The Bone People
by Keri Hulme
Louisiana State University Press, 450 pp., $17.95
What’s Bred in the Bone
by Robertson Davies
Viking/Elisabeth Sifton Books, 436 pp., $17.95
In The Bone People, winner of the 1985 Booker Prize in Britain as well as the Pegasus Prize in America, nature will fight back valiantly, but the opening pages are all artifice, dispiritingly so. The stoutest reader must quail when he reads in the preface that the short story which the novel began as (and really ought to have stayed) was typed on the author’s first typewriter, a present from her mother. The novel was turned down by three publishers on the grounds that it was unsuitably large and unwieldy and “too different,” but then “Enter, to sound of trumpets and cowrieshell rattles, the Spiral Collective.” Since the author lived five hundred miles away in a different part of New Zealand and didn’t have a telephone, the Collective’s editors weren’t able to insist overmuch: “Great! The voice of the writer won through.” Did Dickens and Hawthorne carry on like this? Or Emily Brontë and George Eliot?
There are good things in the novel, even some original things, which I shall note later. Unfortunately they will be spotted only by readers of enormous patience and long-suffering, or possibly by those who, unaware of the ancient modes of modernism, are fired by the conviction that Keri Hulme has invented a brandnew style for herself. Swift remarked long ago that something can pass as wondrous deep for no better reason than that it is wondrous dark.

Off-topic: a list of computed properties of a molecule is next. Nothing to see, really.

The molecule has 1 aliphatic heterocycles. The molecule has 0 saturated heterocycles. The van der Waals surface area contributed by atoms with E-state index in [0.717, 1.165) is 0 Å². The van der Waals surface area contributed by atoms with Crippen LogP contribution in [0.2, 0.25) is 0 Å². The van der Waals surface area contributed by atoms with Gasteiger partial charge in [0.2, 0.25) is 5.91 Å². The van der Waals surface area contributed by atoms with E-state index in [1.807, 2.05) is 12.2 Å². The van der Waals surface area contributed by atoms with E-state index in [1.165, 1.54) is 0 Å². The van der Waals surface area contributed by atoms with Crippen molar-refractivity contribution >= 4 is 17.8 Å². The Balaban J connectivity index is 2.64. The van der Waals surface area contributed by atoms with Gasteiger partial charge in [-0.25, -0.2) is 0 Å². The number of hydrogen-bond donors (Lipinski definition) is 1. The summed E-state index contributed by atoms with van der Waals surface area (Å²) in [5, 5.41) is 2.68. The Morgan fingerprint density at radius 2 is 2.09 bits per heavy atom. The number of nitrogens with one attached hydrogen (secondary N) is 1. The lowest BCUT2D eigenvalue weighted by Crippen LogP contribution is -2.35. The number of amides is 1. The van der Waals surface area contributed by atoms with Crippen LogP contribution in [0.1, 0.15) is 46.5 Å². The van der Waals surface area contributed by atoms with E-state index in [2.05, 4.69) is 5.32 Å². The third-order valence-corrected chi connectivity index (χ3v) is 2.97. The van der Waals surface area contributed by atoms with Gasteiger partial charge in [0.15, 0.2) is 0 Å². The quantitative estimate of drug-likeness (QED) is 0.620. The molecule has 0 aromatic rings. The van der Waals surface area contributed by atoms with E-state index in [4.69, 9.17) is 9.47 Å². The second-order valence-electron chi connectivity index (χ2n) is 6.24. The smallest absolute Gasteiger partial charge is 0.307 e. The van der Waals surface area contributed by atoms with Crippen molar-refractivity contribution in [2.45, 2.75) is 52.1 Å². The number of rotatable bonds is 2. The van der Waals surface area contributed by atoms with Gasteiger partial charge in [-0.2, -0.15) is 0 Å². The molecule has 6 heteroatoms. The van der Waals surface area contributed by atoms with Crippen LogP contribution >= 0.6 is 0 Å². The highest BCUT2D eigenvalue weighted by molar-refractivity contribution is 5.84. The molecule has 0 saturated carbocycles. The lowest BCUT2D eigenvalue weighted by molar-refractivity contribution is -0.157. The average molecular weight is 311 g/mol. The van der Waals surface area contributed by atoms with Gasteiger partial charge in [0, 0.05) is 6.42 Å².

The narrative is chiefly mediated, directly or indirectly, through the central character, Kerewin Holmes, a one-eighth Maori woman very much of our time in being or seeking to be self-sufficient: a loner, a painter, a guitar player, wised-up in the fashionable naivetés, aikido, the Diamond Sutra, the Sufis, mandalas, the I Ching. Scraps of undistinguished verse, identified only by the layout, alternate with scraps of Maori, direct speech with meandering rivulets of consciousness.
She stares at the screaming painting.
The candlelight wavers.
The painting screams silently on.
She hates it.
It is intensely bitter.
O unjoy, is that all I can do? Show forth my misery?
The portentous alternates with the Joycean coinage (“She is immune to the eyesting of onionjuice”), the oddly ejaculatory (“Sweet apricocks and vilest excreta”), and the whimsically colloquial (“Me image hath gone down the drain”).
Aue and ach y fi, the cold and my chilblains. And that bloody little bugger upstairs. All miseries hemming me in together.
No wonder that Simon, the little bugger upstairs, asks himself, “What does she talk like that for? To fool me?”
Simon, or Haimona, is the easiest character to get along with. He is mute: a weird silver-blond boy of six or seven, either distinctly backward or precociously forward, orphaned in a shipwreck and adopted, though not legally, by a half-Maori called Joe Gillayley. We begin to warm to Kerewin when, meeting Joe for the first time, she says she had expected something big and blond and “dumb and boisterous to boot,” then remembers that Simon is present and rushes to explain …